- to stop; cease moving, operating, etc., either permanently or temporarily: They halted for lunch and strolled about.
- to cause to stop temporarily or permanently; bring to a stop: They halted operations during contract negotiations.
- a temporary or permanent stop.
- (used as a command to stop and stand motionless, as to marching troops or to a fleeing suspect.)
Origin of halt1
SynonymsSee more synonyms for halt on Thesaurus.com
- to falter, as in speech, reasoning, etc.; be hesitant; stumble.
- to be in doubt; waver between alternatives; vacillate.
- Archaic. to be lame; walk lamely; limp.
- Archaic. lame; limping.
- Archaic. lameness; a limp.
- (used with a plural verb) lame people, especially severely lamed ones (usually preceded by the): the halt and the blind.
Origin of halt2
Examples from the Web for halt
Nevetheless, Democratic rule has not only failed to halt the trend, but appears to have accelerated it.Time to Bring Back the Truman Democrats
December 21, 2014
My golden age comes to a halt with the ascendancy of music videos.The Golden Age of Rock Album Covers
December 5, 2014
With both branches of Congress now under Republican control, we should act to halt those power grabs, too.Obama’s ISIS War Is Illegal
Sen. Rand Paul
November 10, 2014
The formation of neologisms is a natural process that no amount of outrage can halt.Go Ahead, End With a Preposition: Grammar Rules We All Can Live With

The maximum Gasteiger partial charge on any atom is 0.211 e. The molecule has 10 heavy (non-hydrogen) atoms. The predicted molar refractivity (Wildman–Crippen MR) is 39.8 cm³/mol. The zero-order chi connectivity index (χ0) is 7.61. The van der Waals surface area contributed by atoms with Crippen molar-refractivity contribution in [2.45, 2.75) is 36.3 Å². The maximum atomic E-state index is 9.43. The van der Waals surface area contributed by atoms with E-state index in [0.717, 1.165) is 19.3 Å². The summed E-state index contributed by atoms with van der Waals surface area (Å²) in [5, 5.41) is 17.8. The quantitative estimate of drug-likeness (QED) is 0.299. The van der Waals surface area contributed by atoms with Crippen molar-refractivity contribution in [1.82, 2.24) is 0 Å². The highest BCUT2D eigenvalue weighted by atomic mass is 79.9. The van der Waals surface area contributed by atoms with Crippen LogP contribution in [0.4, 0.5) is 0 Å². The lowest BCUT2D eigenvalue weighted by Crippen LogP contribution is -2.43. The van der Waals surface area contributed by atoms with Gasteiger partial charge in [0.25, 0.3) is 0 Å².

November 3, 2014
Guinea, Liberia, and Sierra Leone do not have the staff, stuff and systems required to halt the outbreak on their own.Why New York’s Ebola Case Will Hurt Infected Patients Everywhere
October 24, 2014
And he brought the mare to a halt by jerking the rope around her neck.Way of the Lawless
In the hall a halt was made and the dreaded good-byes began.Grace Harlowe's Return to Overton Campus
Jessie Graham Flower
Magnificent was the day, indeed, and sorely did La Malne tempt us to a halt.The Roof of France
As she came near him his hand closed over hers, bringing her to a halt.The Leopard Woman
Stewart Edward White
First the blind, then the deaf and the dumb, then the halt and the lame—and so on.The Secret Agent
- an interruption or end to activity, movement, or progress
- mainly British a minor railway station, without permanent buildings
- call a halt to put an end (to something); stop
- a command to halt, esp as an order when marching
- to come or bring to a halt
- (esp of logic or verse) to falter or be defective
- to waver or be unsure
- archaic to be lame
- (as collective noun; preceded by the)the halt
- archaic lameness
Word Origin and History for halt
"a stop, a halting," 1590s, from French halte (16c.) or Italian alto, ultimately from German Halt, imperative from Old High German halten "to hold" (see hold (v.)). A German military command borrowed into the Romanic languages 16c. The verb in this sense is from 1650s, from the noun. Related: Halted; halting.
"lame," in Old English lemphalt "limping," from Proto-Germanic *haltaz (cf. Old Saxon, Old Frisian halt, Old Norse haltr, Old High German halz, Gothic halts "lame"), from PIE *keld-, from root *kel- "to strike, cut," with derivatives meaning "something broken or cut off" (cf. Russian koldyka "lame," Greek kolobos "broken, curtailed"). The noun meaning "one who limps; the lame collectively" is from c.1200.